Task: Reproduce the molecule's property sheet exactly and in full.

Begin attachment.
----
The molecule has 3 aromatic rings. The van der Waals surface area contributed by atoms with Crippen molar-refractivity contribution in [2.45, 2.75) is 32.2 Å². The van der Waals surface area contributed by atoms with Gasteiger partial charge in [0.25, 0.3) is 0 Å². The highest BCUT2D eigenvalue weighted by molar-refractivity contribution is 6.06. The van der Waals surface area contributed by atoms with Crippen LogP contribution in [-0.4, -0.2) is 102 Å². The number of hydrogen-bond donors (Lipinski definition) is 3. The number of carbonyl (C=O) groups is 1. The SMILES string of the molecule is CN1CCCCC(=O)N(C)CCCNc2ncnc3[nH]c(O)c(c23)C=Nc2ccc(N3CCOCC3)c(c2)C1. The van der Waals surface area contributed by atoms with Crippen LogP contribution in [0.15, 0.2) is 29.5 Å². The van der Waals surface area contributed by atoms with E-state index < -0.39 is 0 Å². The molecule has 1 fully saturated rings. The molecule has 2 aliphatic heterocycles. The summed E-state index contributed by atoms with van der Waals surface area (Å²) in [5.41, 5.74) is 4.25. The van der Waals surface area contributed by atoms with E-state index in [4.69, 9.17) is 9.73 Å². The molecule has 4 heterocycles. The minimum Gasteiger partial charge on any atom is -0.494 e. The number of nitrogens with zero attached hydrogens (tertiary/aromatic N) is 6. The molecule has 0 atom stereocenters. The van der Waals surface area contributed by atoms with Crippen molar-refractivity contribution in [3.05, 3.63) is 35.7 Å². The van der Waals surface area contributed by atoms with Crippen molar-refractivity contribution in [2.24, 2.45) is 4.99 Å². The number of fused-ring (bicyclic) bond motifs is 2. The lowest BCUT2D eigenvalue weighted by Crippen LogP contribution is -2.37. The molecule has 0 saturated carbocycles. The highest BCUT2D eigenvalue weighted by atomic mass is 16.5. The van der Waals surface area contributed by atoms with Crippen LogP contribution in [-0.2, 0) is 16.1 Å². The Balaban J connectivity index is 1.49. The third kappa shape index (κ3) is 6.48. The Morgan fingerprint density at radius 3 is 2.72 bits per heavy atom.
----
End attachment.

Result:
The molecule has 3 aromatic rings. The van der Waals surface area contributed by atoms with Crippen molar-refractivity contribution in [2.45, 2.75) is 32.2 Å². The van der Waals surface area contributed by atoms with Gasteiger partial charge in [0.25, 0.3) is 0 Å². The highest BCUT2D eigenvalue weighted by molar-refractivity contribution is 6.06. The van der Waals surface area contributed by atoms with Crippen LogP contribution in [-0.4, -0.2) is 102 Å². The number of hydrogen-bond donors (Lipinski definition) is 3. The number of carbonyl (C=O) groups is 1. The SMILES string of the molecule is CN1CCCCC(=O)N(C)CCCNc2ncnc3[nH]c(O)c(c23)C=Nc2ccc(N3CCOCC3)c(c2)C1. The van der Waals surface area contributed by atoms with Crippen LogP contribution in [0.15, 0.2) is 29.5 Å². The van der Waals surface area contributed by atoms with E-state index < -0.39 is 0 Å². The molecule has 1 fully saturated rings. The molecule has 2 aliphatic heterocycles. The summed E-state index contributed by atoms with van der Waals surface area (Å²) in [5.41, 5.74) is 4.25. The van der Waals surface area contributed by atoms with E-state index in [4.69, 9.17) is 9.73 Å². The molecule has 4 heterocycles. The minimum Gasteiger partial charge on any atom is -0.494 e. The number of nitrogens with zero attached hydrogens (tertiary/aromatic N) is 6. The molecule has 0 atom stereocenters. The van der Waals surface area contributed by atoms with Crippen molar-refractivity contribution in [3.05, 3.63) is 35.7 Å². The van der Waals surface area contributed by atoms with Crippen molar-refractivity contribution in [2.24, 2.45) is 4.99 Å². The number of fused-ring (bicyclic) bond motifs is 2. The lowest BCUT2D eigenvalue weighted by Crippen LogP contribution is -2.37. The molecule has 0 saturated carbocycles. The highest BCUT2D eigenvalue weighted by atomic mass is 16.5. The van der Waals surface area contributed by atoms with Crippen LogP contribution in [-0.2, 0) is 16.1 Å². The Balaban J connectivity index is 1.49. The third kappa shape index (κ3) is 6.48. The Morgan fingerprint density at radius 3 is 2.72 bits per heavy atom.